Creature Feature: California Newt, Cute AND Deadly


🐾Welcome to the NEC’s weekly Creature Feature!🐾

The California Newt (Taricha torosa) is a species endemic to California. Adults can reach 5 to 8 inches in length. Their skin produces a potent neurotoxin that is hundreds of times more toxic than cyanide but is only harmful if ingested. Due to their toxicity they have very few natural predators. Garter snakes are their most common predator and some species have developed a genetic resistance to their toxins. The California Newt’s diet mostly consists of earthworms, snails, slugs, woodlice, bloodworms, mosquito larvae, crickets and other invertebrates.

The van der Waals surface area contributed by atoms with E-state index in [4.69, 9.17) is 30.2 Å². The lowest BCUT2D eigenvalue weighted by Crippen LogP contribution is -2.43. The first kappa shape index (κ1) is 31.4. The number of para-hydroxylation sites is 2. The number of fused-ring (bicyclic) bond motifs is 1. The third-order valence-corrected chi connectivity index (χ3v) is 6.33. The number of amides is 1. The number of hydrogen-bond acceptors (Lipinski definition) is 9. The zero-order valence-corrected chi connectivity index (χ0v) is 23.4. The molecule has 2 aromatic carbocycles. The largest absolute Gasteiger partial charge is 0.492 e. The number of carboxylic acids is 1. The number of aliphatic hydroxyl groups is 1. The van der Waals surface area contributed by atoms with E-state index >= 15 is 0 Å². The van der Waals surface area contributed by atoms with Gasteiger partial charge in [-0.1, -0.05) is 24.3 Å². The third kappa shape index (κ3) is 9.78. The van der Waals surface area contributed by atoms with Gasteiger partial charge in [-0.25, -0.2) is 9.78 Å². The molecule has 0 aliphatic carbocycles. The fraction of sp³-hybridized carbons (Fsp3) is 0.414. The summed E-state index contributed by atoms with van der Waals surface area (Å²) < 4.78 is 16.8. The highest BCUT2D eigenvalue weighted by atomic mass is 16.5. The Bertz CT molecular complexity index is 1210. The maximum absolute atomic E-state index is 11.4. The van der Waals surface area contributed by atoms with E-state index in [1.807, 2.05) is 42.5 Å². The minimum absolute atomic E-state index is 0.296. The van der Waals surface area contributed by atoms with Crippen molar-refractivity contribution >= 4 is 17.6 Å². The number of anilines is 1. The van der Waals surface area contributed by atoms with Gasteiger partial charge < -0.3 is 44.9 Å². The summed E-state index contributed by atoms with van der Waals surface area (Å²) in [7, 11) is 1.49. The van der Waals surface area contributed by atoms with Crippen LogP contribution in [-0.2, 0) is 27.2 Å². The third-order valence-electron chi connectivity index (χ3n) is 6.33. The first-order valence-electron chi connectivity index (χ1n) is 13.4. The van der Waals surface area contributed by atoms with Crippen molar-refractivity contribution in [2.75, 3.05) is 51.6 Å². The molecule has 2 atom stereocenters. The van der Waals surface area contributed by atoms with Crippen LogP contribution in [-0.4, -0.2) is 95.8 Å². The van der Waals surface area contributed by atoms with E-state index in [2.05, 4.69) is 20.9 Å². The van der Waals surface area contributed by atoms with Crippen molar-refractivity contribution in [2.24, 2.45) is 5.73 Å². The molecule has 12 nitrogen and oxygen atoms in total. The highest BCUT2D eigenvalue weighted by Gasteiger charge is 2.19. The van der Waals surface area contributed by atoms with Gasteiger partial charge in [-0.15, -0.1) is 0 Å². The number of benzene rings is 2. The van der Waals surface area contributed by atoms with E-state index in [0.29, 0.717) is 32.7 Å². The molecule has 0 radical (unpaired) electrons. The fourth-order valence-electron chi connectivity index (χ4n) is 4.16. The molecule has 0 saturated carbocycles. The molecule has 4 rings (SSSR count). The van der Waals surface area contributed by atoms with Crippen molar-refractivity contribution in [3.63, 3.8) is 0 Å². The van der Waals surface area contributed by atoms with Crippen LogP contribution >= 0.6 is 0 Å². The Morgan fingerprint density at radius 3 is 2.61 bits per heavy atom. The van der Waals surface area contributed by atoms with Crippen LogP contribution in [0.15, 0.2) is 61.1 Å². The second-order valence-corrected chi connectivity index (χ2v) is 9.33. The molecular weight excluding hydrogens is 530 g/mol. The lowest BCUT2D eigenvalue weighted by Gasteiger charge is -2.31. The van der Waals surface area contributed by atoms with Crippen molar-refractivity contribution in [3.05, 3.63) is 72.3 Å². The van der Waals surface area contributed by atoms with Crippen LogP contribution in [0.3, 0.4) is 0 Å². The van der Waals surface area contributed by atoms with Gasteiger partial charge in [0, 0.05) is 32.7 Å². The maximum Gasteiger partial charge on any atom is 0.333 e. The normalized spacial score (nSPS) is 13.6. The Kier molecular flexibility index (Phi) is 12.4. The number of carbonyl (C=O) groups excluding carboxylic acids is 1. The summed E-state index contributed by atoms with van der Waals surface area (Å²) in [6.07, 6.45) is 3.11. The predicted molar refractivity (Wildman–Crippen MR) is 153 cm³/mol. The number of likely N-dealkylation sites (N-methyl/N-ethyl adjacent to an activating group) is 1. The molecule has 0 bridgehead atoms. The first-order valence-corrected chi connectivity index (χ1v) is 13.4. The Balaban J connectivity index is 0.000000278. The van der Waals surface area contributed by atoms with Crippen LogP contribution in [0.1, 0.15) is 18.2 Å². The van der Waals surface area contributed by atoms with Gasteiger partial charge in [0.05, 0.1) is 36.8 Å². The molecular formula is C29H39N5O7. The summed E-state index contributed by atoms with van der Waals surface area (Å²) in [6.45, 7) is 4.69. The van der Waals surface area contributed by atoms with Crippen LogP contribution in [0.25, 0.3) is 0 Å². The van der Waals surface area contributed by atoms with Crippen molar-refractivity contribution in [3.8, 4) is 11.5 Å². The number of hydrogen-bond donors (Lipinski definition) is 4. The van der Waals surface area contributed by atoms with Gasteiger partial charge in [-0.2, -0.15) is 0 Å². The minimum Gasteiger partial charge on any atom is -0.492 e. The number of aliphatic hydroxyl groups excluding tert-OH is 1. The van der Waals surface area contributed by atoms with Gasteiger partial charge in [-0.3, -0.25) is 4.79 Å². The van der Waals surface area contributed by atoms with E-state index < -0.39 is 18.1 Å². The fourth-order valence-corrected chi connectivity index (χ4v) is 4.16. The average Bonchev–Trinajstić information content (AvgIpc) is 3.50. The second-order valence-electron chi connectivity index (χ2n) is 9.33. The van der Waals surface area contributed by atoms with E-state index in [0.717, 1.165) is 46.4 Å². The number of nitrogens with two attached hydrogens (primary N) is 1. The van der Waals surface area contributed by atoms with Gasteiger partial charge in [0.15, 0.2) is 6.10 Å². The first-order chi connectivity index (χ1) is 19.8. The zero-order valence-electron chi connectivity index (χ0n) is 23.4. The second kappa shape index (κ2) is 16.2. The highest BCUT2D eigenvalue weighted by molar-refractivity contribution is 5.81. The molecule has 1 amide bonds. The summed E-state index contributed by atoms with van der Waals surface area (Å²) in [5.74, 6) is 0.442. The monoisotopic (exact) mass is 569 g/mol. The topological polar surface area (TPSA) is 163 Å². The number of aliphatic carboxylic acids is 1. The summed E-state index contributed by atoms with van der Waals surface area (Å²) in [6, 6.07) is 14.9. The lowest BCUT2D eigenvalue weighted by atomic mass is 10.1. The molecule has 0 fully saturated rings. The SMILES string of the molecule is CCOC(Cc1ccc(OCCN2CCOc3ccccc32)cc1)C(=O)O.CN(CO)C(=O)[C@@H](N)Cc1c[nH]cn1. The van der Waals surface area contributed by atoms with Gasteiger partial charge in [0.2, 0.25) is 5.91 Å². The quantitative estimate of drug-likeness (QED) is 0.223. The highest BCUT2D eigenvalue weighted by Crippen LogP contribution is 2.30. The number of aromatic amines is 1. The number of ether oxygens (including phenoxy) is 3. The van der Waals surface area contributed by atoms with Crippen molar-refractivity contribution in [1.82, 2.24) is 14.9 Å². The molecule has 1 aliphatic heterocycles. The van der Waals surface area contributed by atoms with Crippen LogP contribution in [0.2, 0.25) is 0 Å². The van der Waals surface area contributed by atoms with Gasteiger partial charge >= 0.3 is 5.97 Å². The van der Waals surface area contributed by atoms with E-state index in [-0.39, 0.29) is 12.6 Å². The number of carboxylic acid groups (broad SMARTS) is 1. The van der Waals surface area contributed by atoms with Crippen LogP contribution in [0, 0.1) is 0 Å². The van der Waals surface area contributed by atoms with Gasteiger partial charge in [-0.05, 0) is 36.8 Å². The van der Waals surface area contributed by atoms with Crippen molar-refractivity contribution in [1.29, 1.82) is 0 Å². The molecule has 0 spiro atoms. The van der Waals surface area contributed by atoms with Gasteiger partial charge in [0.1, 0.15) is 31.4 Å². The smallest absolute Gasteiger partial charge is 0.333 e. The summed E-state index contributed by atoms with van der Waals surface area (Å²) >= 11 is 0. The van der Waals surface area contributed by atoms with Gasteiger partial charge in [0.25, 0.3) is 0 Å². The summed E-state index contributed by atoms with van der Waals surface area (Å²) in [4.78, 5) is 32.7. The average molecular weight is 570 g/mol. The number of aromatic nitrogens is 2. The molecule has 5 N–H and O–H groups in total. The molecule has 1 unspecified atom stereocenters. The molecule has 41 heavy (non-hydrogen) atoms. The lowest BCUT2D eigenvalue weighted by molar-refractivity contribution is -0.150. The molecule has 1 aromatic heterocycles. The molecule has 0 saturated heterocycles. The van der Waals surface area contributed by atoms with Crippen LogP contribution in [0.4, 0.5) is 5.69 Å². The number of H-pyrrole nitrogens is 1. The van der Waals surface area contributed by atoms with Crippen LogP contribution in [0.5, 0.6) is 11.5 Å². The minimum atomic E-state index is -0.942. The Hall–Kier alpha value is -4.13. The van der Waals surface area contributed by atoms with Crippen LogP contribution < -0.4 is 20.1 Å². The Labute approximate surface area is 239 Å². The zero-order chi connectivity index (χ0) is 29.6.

This photo was taken in the Smith River by the NEC’s Coastal Programs Coordinator, Casey Cruikshank.

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